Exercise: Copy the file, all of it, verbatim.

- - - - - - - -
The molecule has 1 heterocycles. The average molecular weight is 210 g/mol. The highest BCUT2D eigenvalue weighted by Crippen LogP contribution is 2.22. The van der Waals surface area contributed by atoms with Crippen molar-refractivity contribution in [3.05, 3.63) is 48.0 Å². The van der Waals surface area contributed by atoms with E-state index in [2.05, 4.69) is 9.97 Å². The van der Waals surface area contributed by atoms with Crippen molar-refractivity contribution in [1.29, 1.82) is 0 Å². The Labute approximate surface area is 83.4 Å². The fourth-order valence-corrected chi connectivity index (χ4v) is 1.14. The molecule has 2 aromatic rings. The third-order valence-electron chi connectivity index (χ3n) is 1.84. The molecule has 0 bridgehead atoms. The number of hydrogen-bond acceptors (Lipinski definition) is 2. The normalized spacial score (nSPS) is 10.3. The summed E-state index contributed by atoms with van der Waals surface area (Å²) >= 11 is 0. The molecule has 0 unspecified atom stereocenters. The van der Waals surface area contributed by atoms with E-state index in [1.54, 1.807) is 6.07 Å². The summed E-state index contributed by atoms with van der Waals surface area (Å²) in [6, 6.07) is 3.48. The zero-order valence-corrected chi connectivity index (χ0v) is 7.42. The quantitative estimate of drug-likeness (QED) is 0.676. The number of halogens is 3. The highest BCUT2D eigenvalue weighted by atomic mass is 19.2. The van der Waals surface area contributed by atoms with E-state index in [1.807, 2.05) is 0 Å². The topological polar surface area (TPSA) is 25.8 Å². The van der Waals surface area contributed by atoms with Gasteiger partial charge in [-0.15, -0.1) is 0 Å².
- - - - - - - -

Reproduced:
The molecule has 1 heterocycles. The average molecular weight is 210 g/mol. The highest BCUT2D eigenvalue weighted by Crippen LogP contribution is 2.22. The van der Waals surface area contributed by atoms with Crippen molar-refractivity contribution in [3.05, 3.63) is 48.0 Å². The van der Waals surface area contributed by atoms with E-state index in [2.05, 4.69) is 9.97 Å². The van der Waals surface area contributed by atoms with Crippen molar-refractivity contribution in [1.29, 1.82) is 0 Å². The Labute approximate surface area is 83.4 Å². The fourth-order valence-corrected chi connectivity index (χ4v) is 1.14. The molecule has 2 aromatic rings. The third-order valence-electron chi connectivity index (χ3n) is 1.84. The molecule has 0 bridgehead atoms. The number of hydrogen-bond acceptors (Lipinski definition) is 2. The normalized spacial score (nSPS) is 10.3. The summed E-state index contributed by atoms with van der Waals surface area (Å²) >= 11 is 0. The molecule has 0 unspecified atom stereocenters. The van der Waals surface area contributed by atoms with E-state index in [1.54, 1.807) is 6.07 Å². The summed E-state index contributed by atoms with van der Waals surface area (Å²) in [6, 6.07) is 3.48. The zero-order valence-corrected chi connectivity index (χ0v) is 7.42. The quantitative estimate of drug-likeness (QED) is 0.676. The number of halogens is 3. The highest BCUT2D eigenvalue weighted by atomic mass is 19.2. The van der Waals surface area contributed by atoms with E-state index in [1.807, 2.05) is 0 Å². The topological polar surface area (TPSA) is 25.8 Å². The van der Waals surface area contributed by atoms with Gasteiger partial charge in [-0.15, -0.1) is 0 Å².